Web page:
When it comes to recreational marijuana, forget the joint! People in Colorado—both Coloradoans and tourists—are enjoying cannabis in all kinds of new ways. "Most people don't want to smoke," says Troy Dayton, CEO of The ArcView Group, a private marijuana investment and market research firm based in Colorado. "I think that the future is not going to be smoking of cannabis. It's going to be all the other things. So there's a huge, huge boom in alternative forms of ingestion."
Alternative forms include every kind of edible imaginable (candies, cookies, butters, cooking oils), vaporizer pens, concentrates, tinctures and rubs.
"People used to be afraid of edibles," says Bob Eschino, head of Incredibles, a Lakewood, Colo., marijuana chocolatier. "You would eat an edible one day, you would have a great time. You would eat the same edible from the same person the next day, and it would be way too much medication. Nobody tested anything."
Today, the law requires testing and consistency. Incredibles' product, for example, is tested for purity, potency and consistency at CannLabs in Denver. Another Denver lab, Herbal Synergy, tests product for At Home Baked, producers of cannabis-infused brownie and blondie mixes to bake at home.
Eschino reveals his dark and white chocolate magic on CNBC's new documentary, "Marijuana in America: Colorado Pot Rush." Legal recreational marijuana is revolutionizing business and society in Colorado. Catch the rush and click on for more cannabis goodies.
"We stink up our kitchen, so you don't have to stink up yours," says A.J. Ashkar, aka A.J. Hashman, owner of At Home Baked. Instead of selling packaged cookies or brownies, At Home Baked sells brownie, blondie and other mixes that people can bake in their own homes. Normally, says Ashkar, the activation of THC in the oven will create a smell that permeates the whole house. However, because his mix contains a packet of cooking oil infused with activated THC, Ashkar claims "the only thing you smell baking is brownies." These days in Colorado, though, baking anything with cannabis has become easier and more accurate. Most shops sell cannabutter as well as cannabis-infused cooking oil and a portion of either of these can be substituted for regular butter or oil in a recipe. Some quick math will help the chef figure out how much active THC will be in each serving. Ashkar recommends mixing the ingredients very thoroughly before baking, then cutting the finished product into equal parts.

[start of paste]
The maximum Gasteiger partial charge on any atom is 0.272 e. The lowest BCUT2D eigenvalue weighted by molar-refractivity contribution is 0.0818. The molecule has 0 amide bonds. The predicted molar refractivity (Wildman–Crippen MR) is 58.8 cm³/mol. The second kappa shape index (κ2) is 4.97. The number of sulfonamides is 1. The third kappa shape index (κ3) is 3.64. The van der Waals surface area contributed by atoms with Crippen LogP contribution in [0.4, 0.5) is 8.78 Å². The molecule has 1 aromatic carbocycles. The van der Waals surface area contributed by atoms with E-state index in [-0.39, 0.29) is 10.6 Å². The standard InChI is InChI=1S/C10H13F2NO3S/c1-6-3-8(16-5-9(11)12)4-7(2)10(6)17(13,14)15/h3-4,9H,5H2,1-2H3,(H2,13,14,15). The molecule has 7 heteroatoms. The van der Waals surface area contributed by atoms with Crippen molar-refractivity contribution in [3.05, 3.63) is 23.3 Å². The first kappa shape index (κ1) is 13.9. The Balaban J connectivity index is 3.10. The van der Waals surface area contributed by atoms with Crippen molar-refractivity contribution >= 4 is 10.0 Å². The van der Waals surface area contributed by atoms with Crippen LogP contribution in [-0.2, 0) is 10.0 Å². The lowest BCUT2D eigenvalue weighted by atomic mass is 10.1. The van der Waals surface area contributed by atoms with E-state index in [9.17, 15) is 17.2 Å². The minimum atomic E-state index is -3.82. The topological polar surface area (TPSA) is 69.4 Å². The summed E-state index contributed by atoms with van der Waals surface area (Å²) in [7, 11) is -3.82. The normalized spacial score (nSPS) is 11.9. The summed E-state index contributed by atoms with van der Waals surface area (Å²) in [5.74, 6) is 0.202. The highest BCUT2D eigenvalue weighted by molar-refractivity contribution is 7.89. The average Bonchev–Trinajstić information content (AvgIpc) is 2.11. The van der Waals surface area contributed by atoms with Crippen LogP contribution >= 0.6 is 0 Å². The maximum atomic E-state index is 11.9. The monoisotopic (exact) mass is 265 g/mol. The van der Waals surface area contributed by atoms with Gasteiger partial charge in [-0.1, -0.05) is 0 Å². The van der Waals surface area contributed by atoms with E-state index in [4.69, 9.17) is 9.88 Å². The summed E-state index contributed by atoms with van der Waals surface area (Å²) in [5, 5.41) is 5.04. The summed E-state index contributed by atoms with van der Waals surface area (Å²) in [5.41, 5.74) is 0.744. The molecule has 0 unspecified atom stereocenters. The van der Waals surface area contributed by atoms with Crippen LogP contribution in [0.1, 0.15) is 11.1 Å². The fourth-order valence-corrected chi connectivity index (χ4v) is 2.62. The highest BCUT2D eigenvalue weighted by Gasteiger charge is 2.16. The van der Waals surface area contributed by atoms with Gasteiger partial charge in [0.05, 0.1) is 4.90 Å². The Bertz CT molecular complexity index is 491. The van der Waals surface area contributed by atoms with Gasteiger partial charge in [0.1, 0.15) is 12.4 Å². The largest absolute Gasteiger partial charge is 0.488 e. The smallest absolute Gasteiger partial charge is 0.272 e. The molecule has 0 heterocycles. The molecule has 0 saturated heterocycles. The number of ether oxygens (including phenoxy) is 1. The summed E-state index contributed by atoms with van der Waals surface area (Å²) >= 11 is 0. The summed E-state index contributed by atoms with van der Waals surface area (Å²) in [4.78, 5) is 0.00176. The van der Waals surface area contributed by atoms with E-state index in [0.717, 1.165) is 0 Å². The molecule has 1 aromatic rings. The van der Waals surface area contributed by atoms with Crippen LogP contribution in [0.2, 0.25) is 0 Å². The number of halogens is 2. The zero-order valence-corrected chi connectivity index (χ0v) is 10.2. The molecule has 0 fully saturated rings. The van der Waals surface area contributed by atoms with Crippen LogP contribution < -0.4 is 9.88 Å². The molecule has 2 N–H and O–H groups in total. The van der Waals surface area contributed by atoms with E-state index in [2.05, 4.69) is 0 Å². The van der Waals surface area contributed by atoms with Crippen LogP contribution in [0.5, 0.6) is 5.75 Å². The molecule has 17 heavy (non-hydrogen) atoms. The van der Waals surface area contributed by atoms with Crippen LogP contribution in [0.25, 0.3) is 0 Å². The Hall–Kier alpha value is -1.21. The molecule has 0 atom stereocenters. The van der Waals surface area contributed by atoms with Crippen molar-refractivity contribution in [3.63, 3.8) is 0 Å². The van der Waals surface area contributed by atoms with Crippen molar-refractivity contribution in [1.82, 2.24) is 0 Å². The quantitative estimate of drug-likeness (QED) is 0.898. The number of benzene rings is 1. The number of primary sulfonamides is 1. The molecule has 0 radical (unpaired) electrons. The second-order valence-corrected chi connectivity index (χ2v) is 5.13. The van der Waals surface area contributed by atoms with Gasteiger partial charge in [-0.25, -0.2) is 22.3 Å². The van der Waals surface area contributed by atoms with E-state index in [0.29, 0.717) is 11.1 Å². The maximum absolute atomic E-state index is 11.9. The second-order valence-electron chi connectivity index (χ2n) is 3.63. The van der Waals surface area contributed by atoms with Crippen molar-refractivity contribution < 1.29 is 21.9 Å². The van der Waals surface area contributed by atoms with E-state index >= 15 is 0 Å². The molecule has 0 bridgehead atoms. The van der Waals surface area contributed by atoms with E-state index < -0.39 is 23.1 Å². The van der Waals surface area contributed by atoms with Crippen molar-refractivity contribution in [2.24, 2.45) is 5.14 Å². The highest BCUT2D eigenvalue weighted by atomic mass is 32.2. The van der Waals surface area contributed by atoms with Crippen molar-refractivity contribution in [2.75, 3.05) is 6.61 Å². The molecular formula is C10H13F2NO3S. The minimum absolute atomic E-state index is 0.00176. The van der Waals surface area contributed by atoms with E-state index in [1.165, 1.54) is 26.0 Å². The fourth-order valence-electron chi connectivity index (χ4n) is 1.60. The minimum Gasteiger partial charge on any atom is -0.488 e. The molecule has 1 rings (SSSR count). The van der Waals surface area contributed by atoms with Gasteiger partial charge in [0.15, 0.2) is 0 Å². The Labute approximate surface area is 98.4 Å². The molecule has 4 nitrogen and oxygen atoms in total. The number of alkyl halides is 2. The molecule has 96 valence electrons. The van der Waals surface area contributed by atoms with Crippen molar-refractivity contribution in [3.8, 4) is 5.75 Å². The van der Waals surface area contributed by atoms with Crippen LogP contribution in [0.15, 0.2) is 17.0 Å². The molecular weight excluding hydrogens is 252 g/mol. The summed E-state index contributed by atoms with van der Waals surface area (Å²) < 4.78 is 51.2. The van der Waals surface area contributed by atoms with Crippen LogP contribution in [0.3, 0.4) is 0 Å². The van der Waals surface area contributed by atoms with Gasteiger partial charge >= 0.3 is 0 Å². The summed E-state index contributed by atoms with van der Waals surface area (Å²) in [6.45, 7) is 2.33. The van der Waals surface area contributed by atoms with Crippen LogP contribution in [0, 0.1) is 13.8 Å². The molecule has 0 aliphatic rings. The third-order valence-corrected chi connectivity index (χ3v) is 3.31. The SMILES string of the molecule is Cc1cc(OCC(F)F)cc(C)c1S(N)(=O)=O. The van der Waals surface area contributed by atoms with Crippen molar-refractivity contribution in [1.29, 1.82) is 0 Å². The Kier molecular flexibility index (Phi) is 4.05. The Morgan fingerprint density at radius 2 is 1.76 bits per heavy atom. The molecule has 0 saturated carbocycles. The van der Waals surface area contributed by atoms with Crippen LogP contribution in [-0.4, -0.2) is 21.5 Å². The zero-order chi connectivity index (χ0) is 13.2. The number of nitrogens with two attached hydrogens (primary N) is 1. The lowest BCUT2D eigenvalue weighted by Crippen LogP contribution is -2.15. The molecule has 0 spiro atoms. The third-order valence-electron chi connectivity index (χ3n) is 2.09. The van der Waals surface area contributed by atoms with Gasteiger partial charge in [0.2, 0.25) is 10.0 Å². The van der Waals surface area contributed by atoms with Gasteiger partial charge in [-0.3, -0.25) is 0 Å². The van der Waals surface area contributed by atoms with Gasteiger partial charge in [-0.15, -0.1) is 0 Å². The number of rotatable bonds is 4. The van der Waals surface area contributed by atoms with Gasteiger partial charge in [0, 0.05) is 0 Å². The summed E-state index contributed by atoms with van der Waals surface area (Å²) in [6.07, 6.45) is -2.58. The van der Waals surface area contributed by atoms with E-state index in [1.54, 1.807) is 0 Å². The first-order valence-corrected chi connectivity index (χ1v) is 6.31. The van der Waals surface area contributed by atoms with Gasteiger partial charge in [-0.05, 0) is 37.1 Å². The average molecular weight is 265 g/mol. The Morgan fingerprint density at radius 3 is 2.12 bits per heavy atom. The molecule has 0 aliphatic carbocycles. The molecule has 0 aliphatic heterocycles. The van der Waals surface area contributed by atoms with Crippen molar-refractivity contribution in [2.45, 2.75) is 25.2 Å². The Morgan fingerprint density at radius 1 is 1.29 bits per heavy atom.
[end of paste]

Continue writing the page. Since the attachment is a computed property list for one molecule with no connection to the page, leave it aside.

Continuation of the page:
Vaporizer pens have become very popular with medical and recreational users. They are discrete and create very little smell. Users think they're a good alternative to joints and bongs. The cartridge, filled with hash oil, is sold separately from the pen. To begin, you charge the pen by plugging it into any USB outlet. Once the pen is charged, you can insert the cartridge and "smoke" it like an e-cigarette. As the user inhales, the hash oil is vaporized. Small lights at the bottom of the pen shine white as you inhale. They stay on for about six seconds, then start to flash to indicate that the hit is over. In this controlled way, one cartridge provides about 50 to 60 hits, and the user knows how much THC she is getting with each hit. There's a window in the vape pen so that the user can see the level of the hash oil in the cartridge, so she knows when to replace it.